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General Data

Majorca (Mallorca in Catalan and Spanish, sometimes also encountered in English),: from Latin insula maior, later Maiorica, ("major island") is one of the Balearic Islands (Catalan: Illes Balears, Spanish: Islas Baleares), which are located in the Mediterranean Sea and are a part of Spain. Like the other Balearic Islands Ibiza (Catalan: Eivissa), Formentera, and Minorca ("minor island", Catalan and Spanish: Menorca), the island is a popular tourist destination. In Germany, where package tourism to Majorca has been popular since the 1960s, it has become a synonym for mass tourism and also for birdwatchers.

The capital of the island is Palma de Mallorca, which is also the capital of the autonomous community of the Balearic Islands. The Cabrera archipelago is administratively grouped with Majorca (in the municipality of Palma).

Typical dishes of Majorca are ensaïmada, a pastry made with pork lard (saïm) and sobrassada, sausage with lard and paprika.


Majorca has been inhabited since the remotest times. Burial chambers and traces of habitation from the Paleolithic period, 6000-4000 BC have been discovered.The island had been occupied by the Carthaginians before passing to the Romans in 123 BC under Quintus Caecilius Metellus, and flourished under Roman rule, during which time the towns of Pollentia (Alcudia), and Palmaria (Palma) were founded. Olive cultivation, viniculture, and salt mining supported the economy.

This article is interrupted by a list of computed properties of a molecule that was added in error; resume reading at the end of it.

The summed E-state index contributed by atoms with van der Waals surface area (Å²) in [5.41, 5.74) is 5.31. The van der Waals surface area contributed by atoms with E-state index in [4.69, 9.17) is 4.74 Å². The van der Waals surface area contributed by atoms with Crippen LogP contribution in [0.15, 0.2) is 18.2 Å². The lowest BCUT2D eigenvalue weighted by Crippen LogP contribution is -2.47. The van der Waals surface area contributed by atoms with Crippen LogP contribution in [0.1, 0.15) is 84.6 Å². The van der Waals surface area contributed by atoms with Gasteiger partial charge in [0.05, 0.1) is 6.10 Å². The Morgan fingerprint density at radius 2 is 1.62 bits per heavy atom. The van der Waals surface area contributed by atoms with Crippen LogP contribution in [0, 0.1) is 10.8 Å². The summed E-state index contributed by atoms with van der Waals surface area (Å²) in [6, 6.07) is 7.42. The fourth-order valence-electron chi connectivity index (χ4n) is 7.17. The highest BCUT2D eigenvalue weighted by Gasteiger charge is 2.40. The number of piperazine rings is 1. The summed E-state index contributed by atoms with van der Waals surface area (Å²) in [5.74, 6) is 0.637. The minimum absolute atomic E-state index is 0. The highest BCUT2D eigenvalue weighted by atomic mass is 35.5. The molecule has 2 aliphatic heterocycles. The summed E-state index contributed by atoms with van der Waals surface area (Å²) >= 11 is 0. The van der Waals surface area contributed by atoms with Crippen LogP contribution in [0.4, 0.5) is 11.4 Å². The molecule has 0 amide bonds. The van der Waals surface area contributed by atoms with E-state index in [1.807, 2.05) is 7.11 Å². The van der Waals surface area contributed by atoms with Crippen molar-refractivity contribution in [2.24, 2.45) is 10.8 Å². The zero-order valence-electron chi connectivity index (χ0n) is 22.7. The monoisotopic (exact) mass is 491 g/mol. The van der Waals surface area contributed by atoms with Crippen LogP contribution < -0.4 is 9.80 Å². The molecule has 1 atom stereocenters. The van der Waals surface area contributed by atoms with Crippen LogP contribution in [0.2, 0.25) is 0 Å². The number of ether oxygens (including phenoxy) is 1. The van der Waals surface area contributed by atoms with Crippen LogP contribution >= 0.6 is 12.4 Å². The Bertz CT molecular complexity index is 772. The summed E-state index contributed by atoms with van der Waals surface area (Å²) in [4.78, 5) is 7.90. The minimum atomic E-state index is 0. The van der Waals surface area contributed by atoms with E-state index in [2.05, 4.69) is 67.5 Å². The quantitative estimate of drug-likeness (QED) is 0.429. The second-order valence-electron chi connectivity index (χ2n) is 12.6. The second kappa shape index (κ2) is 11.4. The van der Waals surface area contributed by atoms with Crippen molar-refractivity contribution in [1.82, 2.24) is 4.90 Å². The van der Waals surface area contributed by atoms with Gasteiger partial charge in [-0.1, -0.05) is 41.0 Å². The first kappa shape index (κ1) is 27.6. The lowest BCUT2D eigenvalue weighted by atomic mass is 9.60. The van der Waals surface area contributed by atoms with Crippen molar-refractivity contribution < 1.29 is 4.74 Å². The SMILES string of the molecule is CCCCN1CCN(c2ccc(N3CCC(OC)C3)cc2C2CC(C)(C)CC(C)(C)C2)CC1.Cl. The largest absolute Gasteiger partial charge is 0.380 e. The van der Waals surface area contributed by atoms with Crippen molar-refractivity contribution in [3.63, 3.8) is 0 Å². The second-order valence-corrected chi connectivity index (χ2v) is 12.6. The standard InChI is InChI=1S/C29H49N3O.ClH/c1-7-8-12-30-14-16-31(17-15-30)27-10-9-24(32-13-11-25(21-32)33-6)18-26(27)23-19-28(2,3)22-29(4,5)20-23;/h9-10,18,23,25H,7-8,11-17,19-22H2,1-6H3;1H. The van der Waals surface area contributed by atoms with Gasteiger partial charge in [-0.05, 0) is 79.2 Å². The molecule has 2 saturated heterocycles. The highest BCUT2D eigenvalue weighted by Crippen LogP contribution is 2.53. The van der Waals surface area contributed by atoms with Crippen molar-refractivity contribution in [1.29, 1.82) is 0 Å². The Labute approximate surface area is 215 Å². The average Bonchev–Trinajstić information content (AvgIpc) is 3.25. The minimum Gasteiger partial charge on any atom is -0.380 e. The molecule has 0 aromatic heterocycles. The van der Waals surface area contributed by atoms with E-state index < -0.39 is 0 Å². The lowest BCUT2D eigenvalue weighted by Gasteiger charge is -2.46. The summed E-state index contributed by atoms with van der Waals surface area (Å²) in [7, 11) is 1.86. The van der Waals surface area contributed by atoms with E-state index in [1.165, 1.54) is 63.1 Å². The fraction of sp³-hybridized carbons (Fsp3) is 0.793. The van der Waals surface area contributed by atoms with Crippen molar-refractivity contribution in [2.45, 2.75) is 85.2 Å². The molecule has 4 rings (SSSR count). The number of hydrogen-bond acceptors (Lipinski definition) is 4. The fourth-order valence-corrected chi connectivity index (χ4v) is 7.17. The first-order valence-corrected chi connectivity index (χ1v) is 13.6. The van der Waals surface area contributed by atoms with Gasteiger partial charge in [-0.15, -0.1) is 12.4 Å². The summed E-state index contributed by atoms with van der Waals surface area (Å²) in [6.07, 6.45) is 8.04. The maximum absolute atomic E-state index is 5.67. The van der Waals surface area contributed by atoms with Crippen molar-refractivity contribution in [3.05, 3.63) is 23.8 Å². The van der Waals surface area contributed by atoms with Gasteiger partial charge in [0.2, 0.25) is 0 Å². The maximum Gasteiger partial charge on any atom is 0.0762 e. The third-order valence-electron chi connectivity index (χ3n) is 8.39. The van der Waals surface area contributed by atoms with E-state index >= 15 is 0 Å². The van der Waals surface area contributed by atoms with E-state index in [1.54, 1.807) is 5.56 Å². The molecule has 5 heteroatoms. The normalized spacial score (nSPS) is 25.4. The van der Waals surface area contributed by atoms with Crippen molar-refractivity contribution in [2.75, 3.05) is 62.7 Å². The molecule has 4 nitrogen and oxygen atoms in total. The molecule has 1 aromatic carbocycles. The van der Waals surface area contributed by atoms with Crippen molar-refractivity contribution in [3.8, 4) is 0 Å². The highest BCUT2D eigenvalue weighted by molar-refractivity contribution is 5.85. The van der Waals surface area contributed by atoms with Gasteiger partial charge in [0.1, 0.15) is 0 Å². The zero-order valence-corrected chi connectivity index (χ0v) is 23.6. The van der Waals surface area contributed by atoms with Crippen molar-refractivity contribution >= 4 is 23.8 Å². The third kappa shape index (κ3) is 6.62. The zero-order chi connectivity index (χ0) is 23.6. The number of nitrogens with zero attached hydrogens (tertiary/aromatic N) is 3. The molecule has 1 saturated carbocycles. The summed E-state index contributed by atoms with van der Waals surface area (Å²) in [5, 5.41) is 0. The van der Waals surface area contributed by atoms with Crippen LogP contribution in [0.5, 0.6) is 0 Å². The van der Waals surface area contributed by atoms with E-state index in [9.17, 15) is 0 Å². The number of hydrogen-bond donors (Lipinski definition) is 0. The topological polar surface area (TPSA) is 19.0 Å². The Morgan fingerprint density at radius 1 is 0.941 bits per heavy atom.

The Vandals sacked the island in 426, and annexed it to their kingdom in 465. In 534, Majorca was conquered by the Byzantine Empire, and administered as part of the province of Sardinia. Under Byzantine rule, Christianity flourished and numerous churches were built. However, from 707, the island came under increasing attack from Moslem raiders based in North Africa.

In 902, the Caliphate of Cordoba conquered Majorca, ushering in a new period of prosperity for the island. The Moors improved agriculture with irrigation, and developed local industries. In 1015, Majorca came under rule by the Taifa of Denia, and from 1087-1114 was an independent taifa. However, in 1114, a group of Pisa-Catalans overran the island, laying siege to Palma for 8 months. After the city fell, the invaders retreated, and were replaced by the Almoravides from North Africa, who ruled to 1203. From 1203-1229, the Almoravides were replaced by the Almohad dynasty, and in the ensuring confusion and unrest, King James I of Aragon launched an invasion with 15,000 men and 1,500 horses, annexing the island to his Kingdom of Aragon after a 3 month campaign.

After the death of James I in 1276, his kingdom was divided between his sons. James II becomes king of the new Kingdom of Majorca. In 1344, King Pedro IV of Aragon invaded, and re-incorporated the island into Aragon. In 1479, Aragon and Castile united to form the Kingdom of Spain.


The local language is Catalan, with a great deal of dialectal variety when compared to the Catalan of other areas (Catalonia, Valencia) or even the other Balearic islands. There is also a relatively large amount of variation between Majorcan localities. In view of the diversity, the local language is often termed "Majorcan" (mallorquí) or Balearic (balear) rather than the general term Catalan ( català).

Despite numerous differences between Majorcan and Central Catalan, islanders generally agree that they are varieties of the same language, whereas Valencians very often deny that their language is Catalan, and the matter is often hotly disputed.

Spanish also has the status of an official language, and many Spanish speakers moved from other parts of Spain to the island in the twentieth century. Young Majorcans are typically bilingual in Catalan and Spanish, with some knowledge of English or German as a foreign language, especially due to the large number of tourists on the island.

Source: Wikipedia, the free encyclopedia.

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